Tuesday, June 10, 2008
The Book of Shadows - as book and on exhibit
I would never have thought to write about The Book Of Shadows, however yesterday at the Museum of Modern Art, 92 prints from the book were on display in the Steichen photography galleries, & the differences between the book & the museum presentation seemed curious enough to write about.
In my sense of covetousness and dime-store connoisseurship, I would assume the actual prints, small & unique, would be the ultimate experience. However, I found the prints, hung salon-style on the wall, as a totality, took something away - the sum did not equal the parts. The images, all which include the shadow of the photographer, somewhere in the frame (usually front & center, or slightly to the side of the center), seem a bit artificial together.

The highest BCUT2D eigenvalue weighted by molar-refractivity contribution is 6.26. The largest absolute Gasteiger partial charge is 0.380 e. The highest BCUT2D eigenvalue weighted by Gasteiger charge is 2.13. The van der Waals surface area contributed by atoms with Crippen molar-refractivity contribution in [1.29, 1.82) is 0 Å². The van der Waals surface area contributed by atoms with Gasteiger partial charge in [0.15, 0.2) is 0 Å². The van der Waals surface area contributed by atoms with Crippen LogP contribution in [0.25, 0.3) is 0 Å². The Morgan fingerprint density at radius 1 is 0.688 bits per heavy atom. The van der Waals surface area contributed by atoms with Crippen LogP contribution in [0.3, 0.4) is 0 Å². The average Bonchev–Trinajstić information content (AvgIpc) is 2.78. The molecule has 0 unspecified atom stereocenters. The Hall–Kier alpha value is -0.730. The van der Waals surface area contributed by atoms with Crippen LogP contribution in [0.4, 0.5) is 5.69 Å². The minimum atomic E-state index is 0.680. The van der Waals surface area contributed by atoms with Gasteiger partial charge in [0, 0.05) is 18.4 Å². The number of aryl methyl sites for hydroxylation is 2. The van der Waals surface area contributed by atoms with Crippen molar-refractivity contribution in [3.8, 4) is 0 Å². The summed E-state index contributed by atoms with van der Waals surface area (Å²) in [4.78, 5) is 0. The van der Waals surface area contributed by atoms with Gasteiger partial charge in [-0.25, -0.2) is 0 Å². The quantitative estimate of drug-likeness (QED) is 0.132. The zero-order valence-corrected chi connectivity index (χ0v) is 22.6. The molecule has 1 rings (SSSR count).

The book, with its velour cover, mimicking an album of some sort, isolates each image page by page, which is akin to simply thumbing through a stack of photos. The idea is whole - each image w/ its shadow - however the physical experience of the images is not so weighted as a totality. curious.
The oddity of collecting vernacular photos is that the collector creates the meaning & gives the context - it is structured around whatever interests or tastes dictate the amassing of whatever. It is a kind of interior state built from that which is anonymous & from elsewhere. The qualities, if one wants to discuss them in such a way, are all over the place - from the cheaply sentimental to the highly arcane.
I had never thought to discuss The Book of Shadows as I enjoy it very much as a book & as a book it is marvelous, the collection I find witty & I don't know if I have anything more to say. How inert the images seemed, by contrast, on a museum wall. But perhaps this is more about the institutionalization of such random scraps - it is not the images or the collection which inherently make it as such.